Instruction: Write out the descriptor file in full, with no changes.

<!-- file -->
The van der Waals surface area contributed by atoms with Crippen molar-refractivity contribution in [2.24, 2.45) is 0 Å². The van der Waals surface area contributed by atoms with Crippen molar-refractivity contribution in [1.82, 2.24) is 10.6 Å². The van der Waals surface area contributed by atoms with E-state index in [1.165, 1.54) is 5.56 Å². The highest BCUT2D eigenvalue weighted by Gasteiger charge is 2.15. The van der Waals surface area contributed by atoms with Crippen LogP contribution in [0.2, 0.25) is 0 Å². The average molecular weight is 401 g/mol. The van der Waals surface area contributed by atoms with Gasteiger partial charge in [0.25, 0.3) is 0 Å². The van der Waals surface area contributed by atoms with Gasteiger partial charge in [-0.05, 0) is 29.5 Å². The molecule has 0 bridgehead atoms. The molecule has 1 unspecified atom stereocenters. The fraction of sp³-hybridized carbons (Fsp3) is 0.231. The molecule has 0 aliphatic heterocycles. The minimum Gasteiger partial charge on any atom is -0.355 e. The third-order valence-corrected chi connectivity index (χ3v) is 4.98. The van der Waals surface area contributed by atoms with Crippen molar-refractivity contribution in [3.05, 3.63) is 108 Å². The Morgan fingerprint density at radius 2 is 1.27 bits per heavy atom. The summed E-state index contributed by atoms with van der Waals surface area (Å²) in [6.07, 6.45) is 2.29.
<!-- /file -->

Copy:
The van der Waals surface area contributed by atoms with Crippen molar-refractivity contribution in [2.24, 2.45) is 0 Å². The van der Waals surface area contributed by atoms with Crippen molar-refractivity contribution in [1.82, 2.24) is 10.6 Å². The van der Waals surface area contributed by atoms with E-state index in [1.165, 1.54) is 5.56 Å². The highest BCUT2D eigenvalue weighted by Gasteiger charge is 2.15. The van der Waals surface area contributed by atoms with Crippen LogP contribution in [0.2, 0.25) is 0 Å². The average molecular weight is 401 g/mol. The van der Waals surface area contributed by atoms with Gasteiger partial charge in [0.25, 0.3) is 0 Å². The van der Waals surface area contributed by atoms with Gasteiger partial charge in [-0.05, 0) is 29.5 Å². The molecule has 0 bridgehead atoms. The molecule has 1 unspecified atom stereocenters. The fraction of sp³-hybridized carbons (Fsp3) is 0.231. The molecule has 0 aliphatic heterocycles. The minimum Gasteiger partial charge on any atom is -0.355 e. The third-order valence-corrected chi connectivity index (χ3v) is 4.98. The van der Waals surface area contributed by atoms with Crippen molar-refractivity contribution in [3.05, 3.63) is 108 Å². The Morgan fingerprint density at radius 2 is 1.27 bits per heavy atom. The summed E-state index contributed by atoms with van der Waals surface area (Å²) in [6.07, 6.45) is 2.29.